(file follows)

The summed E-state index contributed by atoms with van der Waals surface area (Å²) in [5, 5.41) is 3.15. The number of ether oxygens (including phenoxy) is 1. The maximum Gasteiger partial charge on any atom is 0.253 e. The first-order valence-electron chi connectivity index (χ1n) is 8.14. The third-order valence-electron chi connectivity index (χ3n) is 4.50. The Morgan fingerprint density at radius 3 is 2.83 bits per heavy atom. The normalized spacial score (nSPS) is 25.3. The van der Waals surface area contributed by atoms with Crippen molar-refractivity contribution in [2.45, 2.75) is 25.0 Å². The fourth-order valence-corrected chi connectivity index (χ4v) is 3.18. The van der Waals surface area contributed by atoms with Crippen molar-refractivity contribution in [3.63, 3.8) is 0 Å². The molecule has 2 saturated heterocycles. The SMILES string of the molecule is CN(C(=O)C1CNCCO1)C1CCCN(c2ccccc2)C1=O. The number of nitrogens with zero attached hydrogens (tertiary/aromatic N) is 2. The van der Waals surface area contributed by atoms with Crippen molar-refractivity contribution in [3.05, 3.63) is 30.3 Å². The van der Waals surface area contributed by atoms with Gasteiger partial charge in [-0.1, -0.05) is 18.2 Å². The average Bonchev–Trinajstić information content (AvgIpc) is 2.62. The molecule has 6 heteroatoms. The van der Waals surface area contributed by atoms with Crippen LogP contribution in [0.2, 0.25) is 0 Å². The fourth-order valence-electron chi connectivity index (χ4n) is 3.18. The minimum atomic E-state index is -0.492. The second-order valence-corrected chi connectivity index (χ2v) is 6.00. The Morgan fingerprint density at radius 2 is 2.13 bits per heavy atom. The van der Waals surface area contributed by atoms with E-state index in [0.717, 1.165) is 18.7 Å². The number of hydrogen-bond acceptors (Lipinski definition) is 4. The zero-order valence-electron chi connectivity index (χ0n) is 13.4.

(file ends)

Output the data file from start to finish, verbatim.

The summed E-state index contributed by atoms with van der Waals surface area (Å²) in [5, 5.41) is 3.15. The number of ether oxygens (including phenoxy) is 1. The maximum Gasteiger partial charge on any atom is 0.253 e. The first-order valence-electron chi connectivity index (χ1n) is 8.14. The third-order valence-electron chi connectivity index (χ3n) is 4.50. The Morgan fingerprint density at radius 3 is 2.83 bits per heavy atom. The normalized spacial score (nSPS) is 25.3. The van der Waals surface area contributed by atoms with Crippen molar-refractivity contribution in [2.45, 2.75) is 25.0 Å². The fourth-order valence-corrected chi connectivity index (χ4v) is 3.18. The van der Waals surface area contributed by atoms with Crippen molar-refractivity contribution in [3.63, 3.8) is 0 Å². The molecule has 2 saturated heterocycles. The SMILES string of the molecule is CN(C(=O)C1CNCCO1)C1CCCN(c2ccccc2)C1=O. The number of nitrogens with zero attached hydrogens (tertiary/aromatic N) is 2. The van der Waals surface area contributed by atoms with Crippen molar-refractivity contribution in [3.05, 3.63) is 30.3 Å². The van der Waals surface area contributed by atoms with Gasteiger partial charge in [-0.1, -0.05) is 18.2 Å². The average Bonchev–Trinajstić information content (AvgIpc) is 2.62. The molecule has 6 heteroatoms. The van der Waals surface area contributed by atoms with Crippen LogP contribution in [0.2, 0.25) is 0 Å². The fourth-order valence-electron chi connectivity index (χ4n) is 3.18. The minimum atomic E-state index is -0.492. The second-order valence-corrected chi connectivity index (χ2v) is 6.00. The Morgan fingerprint density at radius 2 is 2.13 bits per heavy atom. The van der Waals surface area contributed by atoms with E-state index in [0.717, 1.165) is 18.7 Å². The number of hydrogen-bond acceptors (Lipinski definition) is 4. The zero-order valence-electron chi connectivity index (χ0n) is 13.4.